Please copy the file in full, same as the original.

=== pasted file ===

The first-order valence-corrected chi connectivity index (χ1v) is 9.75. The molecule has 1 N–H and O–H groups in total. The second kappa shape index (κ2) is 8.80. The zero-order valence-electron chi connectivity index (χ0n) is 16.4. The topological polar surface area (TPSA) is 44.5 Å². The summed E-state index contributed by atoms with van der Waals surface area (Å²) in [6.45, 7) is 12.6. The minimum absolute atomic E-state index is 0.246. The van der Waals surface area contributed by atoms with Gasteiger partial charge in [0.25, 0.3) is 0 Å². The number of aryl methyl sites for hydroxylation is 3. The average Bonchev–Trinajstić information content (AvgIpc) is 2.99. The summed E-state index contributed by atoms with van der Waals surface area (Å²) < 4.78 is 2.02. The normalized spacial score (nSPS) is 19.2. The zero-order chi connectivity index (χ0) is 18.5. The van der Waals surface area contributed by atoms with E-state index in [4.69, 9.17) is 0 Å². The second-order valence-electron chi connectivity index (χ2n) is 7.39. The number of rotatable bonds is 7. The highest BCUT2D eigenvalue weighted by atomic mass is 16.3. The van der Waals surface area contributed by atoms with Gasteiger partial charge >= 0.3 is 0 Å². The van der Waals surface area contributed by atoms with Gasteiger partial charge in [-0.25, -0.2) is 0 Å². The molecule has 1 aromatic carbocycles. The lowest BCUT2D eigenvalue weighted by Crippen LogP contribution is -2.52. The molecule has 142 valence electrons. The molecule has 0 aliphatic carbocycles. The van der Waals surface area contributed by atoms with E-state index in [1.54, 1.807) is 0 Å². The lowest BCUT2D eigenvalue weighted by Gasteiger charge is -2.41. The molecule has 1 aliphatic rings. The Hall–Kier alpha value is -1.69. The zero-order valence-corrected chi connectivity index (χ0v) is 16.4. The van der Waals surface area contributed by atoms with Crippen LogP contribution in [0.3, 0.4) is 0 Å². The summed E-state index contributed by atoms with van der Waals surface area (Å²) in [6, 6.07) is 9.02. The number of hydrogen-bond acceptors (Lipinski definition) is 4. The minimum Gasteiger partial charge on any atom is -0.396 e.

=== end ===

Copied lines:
The first-order valence-corrected chi connectivity index (χ1v) is 9.75. The molecule has 1 N–H and O–H groups in total. The second kappa shape index (κ2) is 8.80. The zero-order valence-electron chi connectivity index (χ0n) is 16.4. The topological polar surface area (TPSA) is 44.5 Å². The summed E-state index contributed by atoms with van der Waals surface area (Å²) in [6.45, 7) is 12.6. The minimum absolute atomic E-state index is 0.246. The van der Waals surface area contributed by atoms with Gasteiger partial charge in [0.25, 0.3) is 0 Å². The number of aryl methyl sites for hydroxylation is 3. The average Bonchev–Trinajstić information content (AvgIpc) is 2.99. The summed E-state index contributed by atoms with van der Waals surface area (Å²) < 4.78 is 2.02. The normalized spacial score (nSPS) is 19.2. The zero-order chi connectivity index (χ0) is 18.5. The van der Waals surface area contributed by atoms with E-state index in [4.69, 9.17) is 0 Å². The second-order valence-electron chi connectivity index (χ2n) is 7.39. The number of rotatable bonds is 7. The highest BCUT2D eigenvalue weighted by atomic mass is 16.3. The van der Waals surface area contributed by atoms with Gasteiger partial charge >= 0.3 is 0 Å². The van der Waals surface area contributed by atoms with Gasteiger partial charge in [-0.25, -0.2) is 0 Å². The molecule has 1 aromatic carbocycles. The lowest BCUT2D eigenvalue weighted by Crippen LogP contribution is -2.52. The molecule has 142 valence electrons. The molecule has 0 aliphatic carbocycles. The van der Waals surface area contributed by atoms with E-state index in [1.54, 1.807) is 0 Å². The lowest BCUT2D eigenvalue weighted by Gasteiger charge is -2.41. The molecule has 1 aliphatic rings. The Hall–Kier alpha value is -1.69. The zero-order valence-corrected chi connectivity index (χ0v) is 16.4. The van der Waals surface area contributed by atoms with Crippen LogP contribution in [0.3, 0.4) is 0 Å². The summed E-state index contributed by atoms with van der Waals surface area (Å²) in [6, 6.07) is 9.02. The number of hydrogen-bond acceptors (Lipinski definition) is 4. The minimum Gasteiger partial charge on any atom is -0.396 e.